Hordur Torfason: If you can’t find a leader then be one yourself – don’t wait for someone else!

Interviewed by

Lisa Er

Hordur Torfason: If you can’t find a leader then be one yourself – don’t wait for someone else!

Hordur Torfason suffered as a young man fighting personal discrimination, having been bullied and chased from Iceland for being gay. He then gave what he had learned from it to the whole of Iceland, in the wake of the global financial crisis. He stood strong for human rights, and found himself leading Iceland in the ‘Cutlery Revolution’.

He came to New Zealand this year to speak about how ‘the leader he was looking for was inside himself’.


Hordur Torfason was waiting for a leader to stand up against discrimination of gays in Iceland in his twenties. Suddenly one day he realised that no one was coming to do it. He says, “If you can’t find a leader then be one yourself – don’t wait for someone else” “The leader I was looking for was inside myself”!

He was the first man in his country to step out and say, “I am gay and there is nothing wrong with that”. Overnight, he was out of work. He lost everything. Constantly threatened, he had to flee to Denmark.

He decided to return to Iceland and fight. He worked to turn the bad into something good. Slowly, he built a gay rights organisation and a gay theatre company.

Now accepted, “Hörður Torfason is a noted Icelandic songwriter and activist. He has written plays and poetry, played numerous roles on stage and in several films, directed about 50 stage productions and designed and built stage sets for most of them.” Wikipedia.


In 2008, when Hordur was age 63 the global financial crisis hit. By October 2008, Iceland's debt had rocketed to more than seven times its GDP. All three of Iceland's major commercial banks defaulted on their debts. The value of the national currency fell sharply. A severe economic depression set in. Unemployment tripled. Many people lost all their savings. The nation was in crisis. All around him, Torfason saw desperation, confusion and anger. "It was obvious no-one was going to help them," he says.

The bank crash occurred on Monday October 6th (2008) and the following Saturday Hordur started to ask questions of friends, and on Facebook. He told his friends that he would be at parliament every day at midday and he asked his friends to join him. Gradually the crowd grew until thousands came.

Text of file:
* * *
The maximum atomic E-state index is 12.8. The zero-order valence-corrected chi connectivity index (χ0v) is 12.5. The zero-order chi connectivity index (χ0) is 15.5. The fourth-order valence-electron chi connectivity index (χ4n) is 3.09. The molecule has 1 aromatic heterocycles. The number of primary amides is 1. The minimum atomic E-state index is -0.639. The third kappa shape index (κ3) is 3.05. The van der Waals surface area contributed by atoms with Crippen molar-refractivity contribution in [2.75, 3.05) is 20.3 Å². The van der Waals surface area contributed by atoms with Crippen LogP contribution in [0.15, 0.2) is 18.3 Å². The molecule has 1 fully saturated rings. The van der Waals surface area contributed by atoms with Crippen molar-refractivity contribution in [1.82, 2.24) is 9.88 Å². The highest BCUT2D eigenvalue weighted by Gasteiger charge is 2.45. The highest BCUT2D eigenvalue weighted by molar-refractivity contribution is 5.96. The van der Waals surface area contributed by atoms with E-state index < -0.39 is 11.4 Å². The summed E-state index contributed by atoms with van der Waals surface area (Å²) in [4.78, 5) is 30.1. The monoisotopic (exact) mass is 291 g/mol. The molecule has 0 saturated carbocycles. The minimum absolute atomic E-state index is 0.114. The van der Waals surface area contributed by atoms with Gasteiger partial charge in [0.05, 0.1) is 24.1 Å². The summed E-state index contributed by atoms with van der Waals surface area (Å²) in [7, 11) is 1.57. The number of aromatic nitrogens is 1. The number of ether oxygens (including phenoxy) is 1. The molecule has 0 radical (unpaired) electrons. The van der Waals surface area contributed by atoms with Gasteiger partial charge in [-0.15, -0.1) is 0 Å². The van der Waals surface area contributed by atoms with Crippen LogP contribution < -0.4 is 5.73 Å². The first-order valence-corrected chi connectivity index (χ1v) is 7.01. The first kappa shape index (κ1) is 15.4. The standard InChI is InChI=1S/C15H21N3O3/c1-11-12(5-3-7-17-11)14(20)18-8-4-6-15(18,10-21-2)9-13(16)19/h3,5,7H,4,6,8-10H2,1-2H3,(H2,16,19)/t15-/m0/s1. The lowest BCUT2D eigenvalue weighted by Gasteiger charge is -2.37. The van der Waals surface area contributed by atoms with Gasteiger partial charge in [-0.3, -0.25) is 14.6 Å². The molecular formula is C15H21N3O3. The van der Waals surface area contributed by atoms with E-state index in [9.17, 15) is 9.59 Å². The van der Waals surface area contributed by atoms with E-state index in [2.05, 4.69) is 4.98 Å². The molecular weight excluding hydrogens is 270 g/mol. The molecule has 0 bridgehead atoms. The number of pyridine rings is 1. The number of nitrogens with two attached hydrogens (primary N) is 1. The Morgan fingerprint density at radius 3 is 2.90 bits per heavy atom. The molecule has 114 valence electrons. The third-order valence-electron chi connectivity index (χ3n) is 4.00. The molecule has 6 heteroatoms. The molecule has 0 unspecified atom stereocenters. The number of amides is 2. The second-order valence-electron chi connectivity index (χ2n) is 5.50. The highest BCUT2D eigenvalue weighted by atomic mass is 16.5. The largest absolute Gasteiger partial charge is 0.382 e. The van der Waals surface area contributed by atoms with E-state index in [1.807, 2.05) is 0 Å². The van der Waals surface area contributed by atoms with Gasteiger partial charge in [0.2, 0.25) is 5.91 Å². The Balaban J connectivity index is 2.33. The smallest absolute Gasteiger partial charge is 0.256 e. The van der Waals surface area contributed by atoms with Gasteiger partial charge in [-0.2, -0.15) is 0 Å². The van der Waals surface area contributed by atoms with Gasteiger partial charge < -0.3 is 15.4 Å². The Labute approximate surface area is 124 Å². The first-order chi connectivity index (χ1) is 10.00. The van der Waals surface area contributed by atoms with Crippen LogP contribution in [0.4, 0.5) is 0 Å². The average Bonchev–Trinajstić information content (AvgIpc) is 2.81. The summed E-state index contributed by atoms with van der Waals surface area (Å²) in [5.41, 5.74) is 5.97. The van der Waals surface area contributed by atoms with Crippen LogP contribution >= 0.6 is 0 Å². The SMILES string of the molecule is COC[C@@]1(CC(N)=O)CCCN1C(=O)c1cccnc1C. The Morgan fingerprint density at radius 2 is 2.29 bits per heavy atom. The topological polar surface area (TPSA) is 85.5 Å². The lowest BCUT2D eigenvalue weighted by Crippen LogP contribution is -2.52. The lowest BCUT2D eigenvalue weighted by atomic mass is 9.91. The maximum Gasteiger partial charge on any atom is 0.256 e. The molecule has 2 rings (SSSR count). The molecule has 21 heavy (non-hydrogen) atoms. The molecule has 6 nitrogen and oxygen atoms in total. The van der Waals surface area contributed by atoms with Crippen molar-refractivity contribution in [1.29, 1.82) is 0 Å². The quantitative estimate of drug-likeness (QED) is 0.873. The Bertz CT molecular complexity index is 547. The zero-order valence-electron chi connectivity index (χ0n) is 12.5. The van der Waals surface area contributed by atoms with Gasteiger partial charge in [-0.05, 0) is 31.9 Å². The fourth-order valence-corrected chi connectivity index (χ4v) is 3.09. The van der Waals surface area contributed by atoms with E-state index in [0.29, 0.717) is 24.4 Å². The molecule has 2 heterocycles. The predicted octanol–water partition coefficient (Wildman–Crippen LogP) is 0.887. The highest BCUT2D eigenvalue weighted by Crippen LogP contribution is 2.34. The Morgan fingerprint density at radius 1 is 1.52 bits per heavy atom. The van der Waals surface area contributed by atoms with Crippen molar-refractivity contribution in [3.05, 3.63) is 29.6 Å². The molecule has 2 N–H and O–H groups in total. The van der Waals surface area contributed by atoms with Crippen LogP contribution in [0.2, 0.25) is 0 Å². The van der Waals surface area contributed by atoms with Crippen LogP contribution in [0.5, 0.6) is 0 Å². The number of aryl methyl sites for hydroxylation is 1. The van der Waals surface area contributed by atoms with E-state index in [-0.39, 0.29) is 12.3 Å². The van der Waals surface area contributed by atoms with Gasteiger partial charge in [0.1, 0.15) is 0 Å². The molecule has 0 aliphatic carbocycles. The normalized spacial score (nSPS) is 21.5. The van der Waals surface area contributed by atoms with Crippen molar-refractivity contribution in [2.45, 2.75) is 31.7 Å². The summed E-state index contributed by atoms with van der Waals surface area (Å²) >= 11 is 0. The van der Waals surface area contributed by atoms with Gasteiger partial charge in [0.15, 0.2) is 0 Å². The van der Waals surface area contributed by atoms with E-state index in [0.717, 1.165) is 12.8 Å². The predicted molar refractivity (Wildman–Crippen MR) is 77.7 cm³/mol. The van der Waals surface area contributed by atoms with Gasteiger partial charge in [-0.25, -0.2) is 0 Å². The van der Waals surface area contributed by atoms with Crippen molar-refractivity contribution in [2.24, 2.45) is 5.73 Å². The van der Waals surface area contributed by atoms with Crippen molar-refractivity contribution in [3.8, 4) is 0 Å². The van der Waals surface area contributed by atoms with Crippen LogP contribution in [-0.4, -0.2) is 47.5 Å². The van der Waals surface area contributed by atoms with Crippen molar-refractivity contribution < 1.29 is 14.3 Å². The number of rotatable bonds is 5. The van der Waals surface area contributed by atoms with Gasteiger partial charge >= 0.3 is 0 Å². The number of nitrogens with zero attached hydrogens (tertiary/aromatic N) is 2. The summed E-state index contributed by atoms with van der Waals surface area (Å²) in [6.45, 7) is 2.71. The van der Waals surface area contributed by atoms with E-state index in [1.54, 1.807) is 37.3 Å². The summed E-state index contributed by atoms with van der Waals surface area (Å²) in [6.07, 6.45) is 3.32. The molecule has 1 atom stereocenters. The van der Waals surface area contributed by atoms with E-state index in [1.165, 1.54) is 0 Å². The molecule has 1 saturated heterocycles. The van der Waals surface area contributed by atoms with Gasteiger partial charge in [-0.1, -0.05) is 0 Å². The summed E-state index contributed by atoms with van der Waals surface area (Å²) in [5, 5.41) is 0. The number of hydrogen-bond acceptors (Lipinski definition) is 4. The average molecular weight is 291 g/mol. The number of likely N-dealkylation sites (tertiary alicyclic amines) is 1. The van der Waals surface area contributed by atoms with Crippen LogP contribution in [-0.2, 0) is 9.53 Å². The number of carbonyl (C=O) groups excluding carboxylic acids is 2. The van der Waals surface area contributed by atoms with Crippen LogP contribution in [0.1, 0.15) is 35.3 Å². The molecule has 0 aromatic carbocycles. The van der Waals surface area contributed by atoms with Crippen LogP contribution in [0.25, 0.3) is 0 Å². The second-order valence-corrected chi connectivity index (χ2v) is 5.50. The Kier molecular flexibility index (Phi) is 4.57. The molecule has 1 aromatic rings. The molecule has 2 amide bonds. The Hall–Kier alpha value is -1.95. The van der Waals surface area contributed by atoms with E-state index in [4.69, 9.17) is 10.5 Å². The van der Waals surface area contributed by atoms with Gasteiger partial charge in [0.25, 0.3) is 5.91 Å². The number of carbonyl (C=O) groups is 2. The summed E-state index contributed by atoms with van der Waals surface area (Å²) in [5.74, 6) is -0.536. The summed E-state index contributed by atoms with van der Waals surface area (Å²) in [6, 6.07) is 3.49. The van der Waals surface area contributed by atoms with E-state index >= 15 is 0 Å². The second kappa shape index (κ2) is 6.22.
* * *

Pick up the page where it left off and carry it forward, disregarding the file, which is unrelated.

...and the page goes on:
He had two questions for parliament:

“Do you know what happened and how can you explain it?”

and “Have you any idea what to do about it?”

People were very angry, some having lost their houses and their cars, but he said to the crowd, “We don’t use violence – do you agree?” and the crowd agreed. He led the idea but cleverly got buy-in from the crowd.

In the interview Hordur explains how two Iceland banks had been ‘bought’ by private interests for no money, showing the corrupt relationship between the politicians and business.


After the government of Iceland was made to resign and the new government, a coalition of Greens and Social Democrats was in power, the people requested that there be a new constitution. A committee of 25 people were voted to write it. However once finished, it was ignored. Hordur speaks of the importance of having a constitution and how it should be reviewed or renewed every 20 years as things are always changing.

As the new constitution has not been ratified, a group called the Constitution Society has been formed and there is pressure for the government to bow to the people’s demands. However Hordur says this is difficult because the country is not really run by politicians, but by a group of “ten white middle aged white men behind parliament running everything.”


Yellow Vest Movements have contacted Hordur from both France and Canada. However there did not seem to be one leader for him to talk to and so thus far he has avoided responding. He feels that when organisations have violence and not brains in action, he is not willing to support them. “You can’t have a lot of leaders,” he says, but you must connect with the people and ask what is their pain. If there is no pain then ask why they are protesting. He also advises to ignore rudeness, It is just the inability to express themselves.

Hordur explains the reason French protestors chose yellow vests is because everyone had them in their cars, in case of breakdowns – so it was easy to use them and make themselves distinctive. In Iceland they took pots and pans to their protests to bang and make a noise, with the intent of disturbing the politicians in parliament. It is good to have an identifying theme when protesting.


Recently Hordur had a book published about his life and protests. It is called, “Bylting”, which means both Breakthrough and Revolution in Icelandic. Here’s hoping it is translated into English soon.

He has another book in the pipeline and while not as young as he used to be, retirement does not look like a likely option for quite some time.

He lives in Reykjavik with his partner Massimo Santanicchia who is an urbanist, planner, and assistant professor at the Iceland Academy of the Arts in Reykjavik.

“Agent of Change” – a write up of Hordur’s 2019 visit to New Zealand.


Here is Lisa’s 2013 Greenplanetfm interview with Hordur


Here is Lisa’s 2016 Greenplanetfm interview with Hordur



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Lisa Er

Lisa Er

Born in the UK Lisa emigrated with her parents to New Zealand at the age of 16. Already politically active Lisa has continued to have a passionate interest in peace, politics, and the philosophy behind what we do.

A primary school teacher for 14 years, Lisa then turned her hand to business and created the well known Lisa's Hummus, which she sold a few years ago. Now Lisa is immersed in creating a better political system via www.theawarenessparty.com